Continue reading]]> Many people do not realize that house plants need extra care in the winter. Some plants may go dormant for a short while but others just need a little TLC.

DIY House Plant Tips for Winter

DIY House Plant Tips for Winter

If your house plant lives in a sunny window, you may want to move it 6″ from the window. One-touch of your fingers to that window glass will tell you just how cold it is outside. Any leaves in constant contact with that cold will not do well at all. Your house plants can be decimated by a cold draft as well.

House Plant Tips for Winter picture

House Plant Tips for Winter picture

The air in your house becomes dry in the winter from running your heater. Doesn’t your skin feel a little dry? The answer is not to water more often although you may need to do that also. The real answer is to mist the plant at least once a day.

Your house plant leaves must be clean.

Before you start misting those plants, be sure you gently dust the leaves. Smooth leaves can be dusted with a soft cloth – no furniture polish, please. Fuzzy leaves such as the African Violet can be dusted with a small paintbrush.

House Plant Tips for Winter in hilton

House Plant Tips for Winter in hilton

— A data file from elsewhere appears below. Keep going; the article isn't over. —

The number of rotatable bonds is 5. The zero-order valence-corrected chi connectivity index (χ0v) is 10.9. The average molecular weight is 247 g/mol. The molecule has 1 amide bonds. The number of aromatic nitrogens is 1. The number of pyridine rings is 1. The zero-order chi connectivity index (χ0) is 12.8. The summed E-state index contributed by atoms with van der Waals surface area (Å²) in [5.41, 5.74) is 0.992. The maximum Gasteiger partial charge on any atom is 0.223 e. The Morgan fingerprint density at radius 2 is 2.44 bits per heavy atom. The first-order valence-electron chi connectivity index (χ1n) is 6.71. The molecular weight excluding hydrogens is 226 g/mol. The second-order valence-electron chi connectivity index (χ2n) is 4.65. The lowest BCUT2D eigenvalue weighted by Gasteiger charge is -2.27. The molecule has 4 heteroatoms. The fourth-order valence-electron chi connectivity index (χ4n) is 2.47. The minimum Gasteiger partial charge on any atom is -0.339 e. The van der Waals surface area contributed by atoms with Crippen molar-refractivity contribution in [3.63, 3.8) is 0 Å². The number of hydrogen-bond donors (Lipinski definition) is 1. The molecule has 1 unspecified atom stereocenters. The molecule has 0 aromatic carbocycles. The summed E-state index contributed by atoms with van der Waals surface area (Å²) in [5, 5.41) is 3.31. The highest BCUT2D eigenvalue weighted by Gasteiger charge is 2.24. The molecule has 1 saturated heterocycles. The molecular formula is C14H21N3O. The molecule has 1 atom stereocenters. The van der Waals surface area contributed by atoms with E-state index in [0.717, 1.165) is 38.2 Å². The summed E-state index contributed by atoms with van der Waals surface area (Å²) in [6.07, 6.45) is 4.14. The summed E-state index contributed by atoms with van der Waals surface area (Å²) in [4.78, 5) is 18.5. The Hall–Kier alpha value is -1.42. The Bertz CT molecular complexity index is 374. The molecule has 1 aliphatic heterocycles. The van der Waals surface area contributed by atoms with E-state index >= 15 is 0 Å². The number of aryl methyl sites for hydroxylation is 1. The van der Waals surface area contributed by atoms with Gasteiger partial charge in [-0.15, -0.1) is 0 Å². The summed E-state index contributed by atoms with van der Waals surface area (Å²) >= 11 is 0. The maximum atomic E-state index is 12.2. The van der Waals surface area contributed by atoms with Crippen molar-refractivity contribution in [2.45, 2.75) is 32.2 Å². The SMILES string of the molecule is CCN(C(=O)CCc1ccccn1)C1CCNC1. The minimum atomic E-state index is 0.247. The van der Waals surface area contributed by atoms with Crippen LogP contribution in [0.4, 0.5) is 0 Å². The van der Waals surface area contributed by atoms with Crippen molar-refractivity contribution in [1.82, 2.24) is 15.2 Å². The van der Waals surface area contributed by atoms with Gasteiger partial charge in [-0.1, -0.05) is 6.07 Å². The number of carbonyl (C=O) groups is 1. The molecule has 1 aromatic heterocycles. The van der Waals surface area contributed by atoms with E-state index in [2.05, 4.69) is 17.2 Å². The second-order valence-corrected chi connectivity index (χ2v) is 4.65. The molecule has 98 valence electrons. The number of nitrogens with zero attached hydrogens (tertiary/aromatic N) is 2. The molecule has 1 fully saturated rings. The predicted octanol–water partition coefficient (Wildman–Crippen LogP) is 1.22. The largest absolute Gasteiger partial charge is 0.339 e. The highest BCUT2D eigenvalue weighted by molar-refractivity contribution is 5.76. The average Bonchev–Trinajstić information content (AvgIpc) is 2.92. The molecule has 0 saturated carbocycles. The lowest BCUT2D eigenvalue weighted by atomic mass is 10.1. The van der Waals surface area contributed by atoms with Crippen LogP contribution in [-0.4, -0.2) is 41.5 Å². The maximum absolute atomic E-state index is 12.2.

Plants breathe through their leaves and a layer of dust can be suffocating. Plants really should have their leaves dusted at least once a week. Hanging plants like the beautiful Spider do well with a monthly shower to clean their leaves. Make sure you use a gentle spray of water. Philodendron leaves can be cleaned with a solution of milk and water – very light on the milk. It will make the leaves shine.

If you have space try putting a layer of rock in a pan – an old cake pan or pizza pan – fill the pan with water and set your house plants on top of the rocks. Instant humidity. If you don’t have space for a pan, set out some decorative vases filled with water.

House Plant Tips for Winter

House Plant Tips for Winter

You may just find that your skin is feeling a little less dry.

Check the light your house plant is receiving. Days are shorter and you may need to supplement with artificial light if your plants are looking a little SAD.